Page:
BOISE — Representatives from the Idaho Conservation League and the Idaho Organization of Resource Councils expressed concern Tuesday over pesticide application regulations that are moving from Idaho Department of Agriculture jurisdiction and into Federal Aviation Administration jurisdiction.
The changes come after the House Agriculture Affairs Committee approved the request from the Idaho Agricultural Aviation Association in the 2020 legislative session.
The regulations set to be removed from the Department of Agriculture’s oversight are low flying prohibitions in aerial application of pesticides and pesticide application in hazardous areas.
In the department’s second meeting over the proposed changes on Tuesday, Jonathan Oppenheimer, government relations director at Idaho Conservation League, was concerned with the removal of the hazardous area restrictions from the department’s rules. He said there are no comparable rules around protections in hazardous areas under FAA rules. Elaine Kazakoff, board member on the Idaho Organization of Resource Councils, also expressed concern over the lack of direction from the FAA around hazardous area application.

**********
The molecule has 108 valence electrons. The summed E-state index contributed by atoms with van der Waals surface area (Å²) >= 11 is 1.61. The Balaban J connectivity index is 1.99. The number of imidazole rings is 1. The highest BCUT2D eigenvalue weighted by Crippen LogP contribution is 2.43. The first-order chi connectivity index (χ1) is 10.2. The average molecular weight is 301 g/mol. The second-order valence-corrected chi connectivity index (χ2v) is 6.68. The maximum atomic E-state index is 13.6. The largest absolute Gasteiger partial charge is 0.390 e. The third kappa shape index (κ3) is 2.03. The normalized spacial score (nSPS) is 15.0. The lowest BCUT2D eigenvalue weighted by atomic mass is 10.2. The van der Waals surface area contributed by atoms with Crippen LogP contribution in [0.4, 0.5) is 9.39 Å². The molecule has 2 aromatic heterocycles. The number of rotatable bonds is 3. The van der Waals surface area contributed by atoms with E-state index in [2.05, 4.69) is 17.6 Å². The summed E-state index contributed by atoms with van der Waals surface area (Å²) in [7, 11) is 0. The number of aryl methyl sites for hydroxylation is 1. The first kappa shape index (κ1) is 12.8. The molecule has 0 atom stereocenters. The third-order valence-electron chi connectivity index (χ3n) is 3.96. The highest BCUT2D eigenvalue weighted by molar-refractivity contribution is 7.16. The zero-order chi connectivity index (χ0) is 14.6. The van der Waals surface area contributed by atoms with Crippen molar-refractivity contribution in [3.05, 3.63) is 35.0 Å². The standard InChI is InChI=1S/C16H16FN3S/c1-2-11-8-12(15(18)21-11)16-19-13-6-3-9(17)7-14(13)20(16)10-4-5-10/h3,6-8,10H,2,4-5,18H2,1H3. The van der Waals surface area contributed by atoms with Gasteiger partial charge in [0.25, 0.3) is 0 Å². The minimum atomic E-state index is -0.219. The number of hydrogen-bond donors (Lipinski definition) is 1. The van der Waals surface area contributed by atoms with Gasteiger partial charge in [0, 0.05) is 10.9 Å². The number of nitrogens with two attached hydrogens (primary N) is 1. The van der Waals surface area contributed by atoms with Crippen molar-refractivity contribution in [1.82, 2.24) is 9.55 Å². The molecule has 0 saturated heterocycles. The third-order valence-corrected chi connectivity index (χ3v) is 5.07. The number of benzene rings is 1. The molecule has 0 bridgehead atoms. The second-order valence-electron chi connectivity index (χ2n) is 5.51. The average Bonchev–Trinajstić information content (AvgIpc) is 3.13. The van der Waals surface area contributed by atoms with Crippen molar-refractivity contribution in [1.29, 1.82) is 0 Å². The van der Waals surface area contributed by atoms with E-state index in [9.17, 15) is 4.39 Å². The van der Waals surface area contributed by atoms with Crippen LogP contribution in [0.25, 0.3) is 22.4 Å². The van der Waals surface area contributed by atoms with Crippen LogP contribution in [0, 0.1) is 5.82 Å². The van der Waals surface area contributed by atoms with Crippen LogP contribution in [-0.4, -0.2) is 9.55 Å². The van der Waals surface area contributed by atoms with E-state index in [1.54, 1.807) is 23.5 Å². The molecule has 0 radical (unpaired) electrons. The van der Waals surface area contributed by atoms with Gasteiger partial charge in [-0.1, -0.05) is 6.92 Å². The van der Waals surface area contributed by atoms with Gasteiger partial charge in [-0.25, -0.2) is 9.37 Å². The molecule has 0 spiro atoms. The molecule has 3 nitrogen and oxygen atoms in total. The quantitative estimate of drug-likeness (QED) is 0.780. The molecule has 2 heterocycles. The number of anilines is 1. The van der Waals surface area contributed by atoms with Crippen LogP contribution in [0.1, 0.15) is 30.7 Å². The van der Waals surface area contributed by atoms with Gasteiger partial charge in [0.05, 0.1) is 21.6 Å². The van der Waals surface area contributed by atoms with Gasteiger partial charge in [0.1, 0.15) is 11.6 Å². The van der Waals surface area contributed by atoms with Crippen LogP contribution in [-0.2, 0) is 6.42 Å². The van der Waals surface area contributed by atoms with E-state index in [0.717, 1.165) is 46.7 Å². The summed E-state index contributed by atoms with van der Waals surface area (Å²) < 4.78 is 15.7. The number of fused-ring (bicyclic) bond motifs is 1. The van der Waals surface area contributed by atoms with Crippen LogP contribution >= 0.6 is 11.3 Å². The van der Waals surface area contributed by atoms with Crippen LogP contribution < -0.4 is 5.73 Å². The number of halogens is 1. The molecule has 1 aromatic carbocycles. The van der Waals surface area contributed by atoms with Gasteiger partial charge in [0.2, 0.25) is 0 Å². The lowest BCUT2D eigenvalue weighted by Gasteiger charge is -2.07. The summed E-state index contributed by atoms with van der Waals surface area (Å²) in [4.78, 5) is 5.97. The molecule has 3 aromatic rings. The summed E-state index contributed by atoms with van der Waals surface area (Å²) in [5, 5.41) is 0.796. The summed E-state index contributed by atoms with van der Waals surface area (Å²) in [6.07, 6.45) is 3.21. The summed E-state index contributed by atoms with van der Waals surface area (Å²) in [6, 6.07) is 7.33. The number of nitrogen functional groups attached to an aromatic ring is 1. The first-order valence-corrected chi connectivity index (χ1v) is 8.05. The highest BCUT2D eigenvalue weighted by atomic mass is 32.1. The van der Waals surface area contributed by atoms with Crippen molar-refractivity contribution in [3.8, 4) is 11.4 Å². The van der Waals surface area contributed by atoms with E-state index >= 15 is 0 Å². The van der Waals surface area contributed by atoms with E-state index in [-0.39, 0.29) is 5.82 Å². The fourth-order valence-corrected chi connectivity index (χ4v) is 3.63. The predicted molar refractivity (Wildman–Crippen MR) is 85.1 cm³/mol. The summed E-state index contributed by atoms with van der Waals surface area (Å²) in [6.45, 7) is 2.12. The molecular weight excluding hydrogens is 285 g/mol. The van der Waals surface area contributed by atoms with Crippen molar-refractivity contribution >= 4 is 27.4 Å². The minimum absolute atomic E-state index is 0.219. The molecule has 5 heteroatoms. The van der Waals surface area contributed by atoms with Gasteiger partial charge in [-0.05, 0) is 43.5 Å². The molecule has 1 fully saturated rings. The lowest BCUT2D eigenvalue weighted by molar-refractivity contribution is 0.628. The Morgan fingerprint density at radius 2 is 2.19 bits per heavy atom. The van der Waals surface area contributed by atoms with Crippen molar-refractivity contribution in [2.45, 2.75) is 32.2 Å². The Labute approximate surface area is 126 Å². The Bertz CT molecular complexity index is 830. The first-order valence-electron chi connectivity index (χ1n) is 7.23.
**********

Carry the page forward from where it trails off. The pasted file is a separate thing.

Federal aviation regulations set the minimum safety altitude for aircraft at:
n 1,000 feet over the highest obstacle in congested areas
n 500 feet above the surface in non-congested areas
However, according to Aero Legal Services, there is no FAA definition of what constitutes a congested area, which is determined on a case-by-case basis.
No FFA representative was available Tuesday to answer questions about how the agency’s low-flying and hazard area regulations were different than the agriculture department’s.
Oppenheimer also expressed concern that many schools and hospitals in Idaho are located near agriculture fields and may not be categorized as a congested area under FAA rules. He identified 20 schools and hospitals that are surrounded by agriculture fields and may be at risk of being exposed to aerial pesticides.
The Department of Agriculture, based on stakeholder concerns, made two additions to the rules:
n One prohibits the application of pesticides that result in drift outside of the target area.
n The other prohibits pesticide application in sustained wind conditions exceeding 10 mph or in wind conditions exceeding product label directions, whichever is more restrictive.
Stakeholders have until Aug. 11 to provide comment on the pesticide rules. Questions and comments can be emailed to Brian Oakey at firstname.lastname@example.org.